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Projects & Grants
|Archaeogenetic Study of Human Populations in Mainland Southeast Asia|
|Main solver||M.Sc. Pavel Flegontov, Ph.D.|
|Periodr||1/2019 - 6/2022|
|Anotation||Our first goal is to trace and date the spread of Indian genetic admixture in Mainland Southeast Asia, using newly sequenced ancient and modern human samples. Indian admixture has never been detected before in ancient samples from Southeast Asia, even though it is ubiquitous in some present-day populations. Radiocarbon dates for ancient samples with Indian admixture will be compared to known dates of arrival of Indian culture to the region. We expect to find Indian admixture in samples which are more recent than 2000 years before present and from locations which are close to ancient cities within the Funan, Champa, and Dvaravati Indianised states.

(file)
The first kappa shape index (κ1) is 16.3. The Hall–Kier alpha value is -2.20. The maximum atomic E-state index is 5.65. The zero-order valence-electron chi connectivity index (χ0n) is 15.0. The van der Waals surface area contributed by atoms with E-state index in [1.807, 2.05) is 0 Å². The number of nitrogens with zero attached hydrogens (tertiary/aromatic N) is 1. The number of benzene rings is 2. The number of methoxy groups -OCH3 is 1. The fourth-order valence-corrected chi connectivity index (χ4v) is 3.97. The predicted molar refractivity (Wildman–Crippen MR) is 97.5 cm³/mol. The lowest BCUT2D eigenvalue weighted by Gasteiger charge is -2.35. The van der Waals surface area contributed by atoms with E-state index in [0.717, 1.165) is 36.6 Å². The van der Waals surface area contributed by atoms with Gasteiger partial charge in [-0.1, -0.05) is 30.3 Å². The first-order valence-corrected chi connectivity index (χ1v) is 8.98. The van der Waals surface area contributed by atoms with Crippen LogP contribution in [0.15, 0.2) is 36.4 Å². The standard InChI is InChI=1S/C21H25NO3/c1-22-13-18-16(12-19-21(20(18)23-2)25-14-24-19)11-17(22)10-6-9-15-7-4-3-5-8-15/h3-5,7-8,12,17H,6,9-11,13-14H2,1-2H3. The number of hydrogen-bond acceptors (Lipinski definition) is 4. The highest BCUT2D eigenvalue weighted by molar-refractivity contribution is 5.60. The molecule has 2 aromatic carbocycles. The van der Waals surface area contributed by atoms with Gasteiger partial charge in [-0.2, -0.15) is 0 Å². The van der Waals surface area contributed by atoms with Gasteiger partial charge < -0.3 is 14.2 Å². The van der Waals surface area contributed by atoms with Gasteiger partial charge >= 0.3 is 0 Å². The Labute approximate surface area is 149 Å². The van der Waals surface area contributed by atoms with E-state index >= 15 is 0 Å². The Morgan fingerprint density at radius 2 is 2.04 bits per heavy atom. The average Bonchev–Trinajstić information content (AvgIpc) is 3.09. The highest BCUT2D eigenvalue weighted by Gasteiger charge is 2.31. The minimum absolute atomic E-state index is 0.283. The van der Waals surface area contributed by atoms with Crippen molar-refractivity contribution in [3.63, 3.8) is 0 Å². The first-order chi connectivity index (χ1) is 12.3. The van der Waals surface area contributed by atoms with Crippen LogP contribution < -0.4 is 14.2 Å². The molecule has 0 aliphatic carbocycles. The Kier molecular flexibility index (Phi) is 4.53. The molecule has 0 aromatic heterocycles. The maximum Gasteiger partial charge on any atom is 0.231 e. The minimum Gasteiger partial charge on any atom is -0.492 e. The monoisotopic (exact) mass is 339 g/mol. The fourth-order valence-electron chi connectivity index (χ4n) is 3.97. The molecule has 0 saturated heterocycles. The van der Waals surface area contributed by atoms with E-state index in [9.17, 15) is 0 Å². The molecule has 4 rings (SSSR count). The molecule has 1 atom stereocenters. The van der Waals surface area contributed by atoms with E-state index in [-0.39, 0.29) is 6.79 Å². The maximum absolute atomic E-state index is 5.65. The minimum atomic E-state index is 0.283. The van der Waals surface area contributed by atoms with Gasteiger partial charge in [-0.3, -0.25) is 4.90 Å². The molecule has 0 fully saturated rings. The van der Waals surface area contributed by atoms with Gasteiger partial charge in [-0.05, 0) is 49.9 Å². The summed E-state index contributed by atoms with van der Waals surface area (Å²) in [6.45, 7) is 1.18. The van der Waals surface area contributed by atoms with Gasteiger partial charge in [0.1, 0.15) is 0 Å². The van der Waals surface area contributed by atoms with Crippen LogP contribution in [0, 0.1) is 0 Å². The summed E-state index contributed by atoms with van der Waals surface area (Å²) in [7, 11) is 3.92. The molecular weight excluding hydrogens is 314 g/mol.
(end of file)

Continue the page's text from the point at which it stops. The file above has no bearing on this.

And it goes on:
Another goal is to trace and date migration waves that arrived in Mainland Southeast Asia after the bronze Age period, especially to map and date the arrival of Tai-Kadai-speaking populations using newly sequenced ancient samples. Tai-Kadai-speaking populations migrated to the region at some date before the 13th c. CE, probably much later than Austroasiatic speakers, but Tai-Kadai languages spread widely across Thailand and Laos and mostly replaced local Austroasiatic languages. A general goal is to find out whether the spread of both the Indian and Tai-Kadai cultural and linguistic influence was accompanied by substantial movements of people.